Joey Ryan vs. Ryan Taylor – Hmmm, on paper this looks like a bit of a clunker; Ryan has been treading water in PWG for ages, while Taylor – with Cage breaking out as a singles guy and Chuckie T nowhere to be seen – is the proverbial spare one at a wedding with regards to the Fighting Taylor Boys. But the match itself wasn’t too bad; nothing amazing, but it rattled along at a decent clip. Taylor pins Ryan clean with a snapmare driver at 7.52; a sure sign that Ryan was his way out of the company.

Eddie Edwards vs. Michael Elgin – These two had a pretty good match in ROH back in early 2011; but Elgin has come on in leaps and bounds since then. Really good match as you’d expect between two guys at the top of their game. Indeed, I’ve not seen Edwards have a bad match in 2012. Elgin hits Spin City at 16.02 to get win. (Incidentally if anyone is wondering why Elgin is wrestling twice tonight; it was supposed to be the Bucks vs. Strong/Edwards, but then Omega became available, so the card was reshuffled).

RockNES Monsters vs. Famous B & B-Boy – The Monsters may have turned heel, but their general shortcomings remain. Like many RM (and indeed B-Boy) matches, this went about five minutes longer than it needed to. Famous B slightly took the edge off his performance by landing on his head from a tope con hilo on Goodtime; Yuma rolls B-Boy up in the ring for the cheap pin at 16.12. I said earlier in the year that the Monsters were rapidly becoming makeweights in the PWG division, and this match did little to convince that their heel turn is likely to change that.

Sami Callihan vs. Davey Richards – 2012 has been a strange old year for Davey Richards. I was going to begin this review with the sentence “the rehabilitation of Davey Richards continues”, but that’s not quite right – he certainly didn’t become a bad wrestler at any stage, although his matches had become fairly formulaic. In any case, he seems to be enjoying wrestling a lot more since his tour of the UK, and he carries Callihan to a super match here. Maybe that’s a bit unfair on Callihan; but he can be very hit and miss. This was an absolute stormer though, with some choice near-falls at the end. Callihan picks up his first big PWG win (beating Willie Mack/ TJ Perkins doesn’t count) by making Richards tap to the horse-collar at 17.24.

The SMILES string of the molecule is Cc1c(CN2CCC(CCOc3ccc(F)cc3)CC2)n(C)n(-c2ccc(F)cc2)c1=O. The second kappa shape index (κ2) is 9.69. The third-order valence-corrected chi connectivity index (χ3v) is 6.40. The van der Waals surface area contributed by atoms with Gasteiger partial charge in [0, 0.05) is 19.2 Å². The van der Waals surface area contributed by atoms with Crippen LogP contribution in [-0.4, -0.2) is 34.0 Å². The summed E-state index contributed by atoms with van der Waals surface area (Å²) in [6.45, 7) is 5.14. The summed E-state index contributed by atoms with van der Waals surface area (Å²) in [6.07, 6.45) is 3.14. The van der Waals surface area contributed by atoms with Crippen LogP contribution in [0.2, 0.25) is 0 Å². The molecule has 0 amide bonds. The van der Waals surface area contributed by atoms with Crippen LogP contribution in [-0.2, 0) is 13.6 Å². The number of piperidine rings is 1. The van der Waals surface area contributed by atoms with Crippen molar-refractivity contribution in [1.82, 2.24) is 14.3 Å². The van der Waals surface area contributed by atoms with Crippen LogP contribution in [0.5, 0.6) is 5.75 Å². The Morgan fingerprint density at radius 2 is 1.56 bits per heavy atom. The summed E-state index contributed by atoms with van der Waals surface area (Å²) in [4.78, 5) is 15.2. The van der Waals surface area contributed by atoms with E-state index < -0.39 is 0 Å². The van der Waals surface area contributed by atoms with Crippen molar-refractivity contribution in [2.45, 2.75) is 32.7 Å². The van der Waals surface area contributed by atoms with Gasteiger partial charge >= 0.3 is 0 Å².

Roderick Strong vs. Rich Swann – As another review of this DVD put it, here’s another chance for PWG to capitalise on DG:USA/ ROH being dickheads and booking guys from each promotion against each other. The match was a bit of a flop though; at times it turned into a semi-squash for Strong, and Swann seemed to be a bit under par when he did get some offense in. Strong hits All the Landslides Birds Have Ever Seen at 18.02 for only his third win in PWG of 2012.

Brian Cage vs. Willie Mack – Willie Mack has dyed his hair…I’m not sure if it’s supposed to be orange or yellow. Either way, it reminds me of that Red Dwarf episode where Holly messed with Rimmer’s hair; “but you are how you look, and I look like….a complete and total tit!” Anyway, like many a Brian Cage match, after a sluggish start this picked up steam as it went on. Towards the end a ref bump means Mack has Cage pinned with the Chocolate Thunder Bomb, but there’s no count; Cage low blows Mack, and hits Weapon X for the win at 18.01. The last eight minutes just about made up for the first ten.

The Young Bucks vs. Kenny Omega & El Generico – This is Omega’s first PWG appearance since As The Worm Turns in early 2010. As you’d expect, a tremendously compelling tag bout, with some shenanigans at the start (specifically an arm-wrestling contest between Omega and Matt), before we got down to business proper. With the crowd as hot as it was there wasn’t much that could have gone wrong with this one in truth, and the finishing stretch was textbook Young Bucks. The finish was slightly odd – two consecutive ref bumps – and it didn’t really play into the finish: MBFYB is countered, and Generico hits the Turnbuckle buster on Matt, while Omega hits a second rope What’s The Frequency Kenneth on Nick. Rick Knox, who was doing commentary, runs in to count the three at 26.11. Not sure if that was the best tag bout in PWG of 2012; but it’s certainly in the top five.

Kevin Steen vs. Michael Elgin vs. Ricochet – Probably one of the best triple-threat matches I’ve ever seen; fast-paced and gripping with tons of fun spots. There’s not much else to be said really; one of the best matches of 2012. Steen hits the Package Piledriver on top of a prone Michael Elgin to pin Ricochet at 14.09.

Overall – Another very good PWG card; but with six matches going over 15 minutes it was a bit draining at times. I know they don’t run very often and therefore try to pack as much into each card as possible; but you do need a five minute match you can ignore every now and then just to break things up.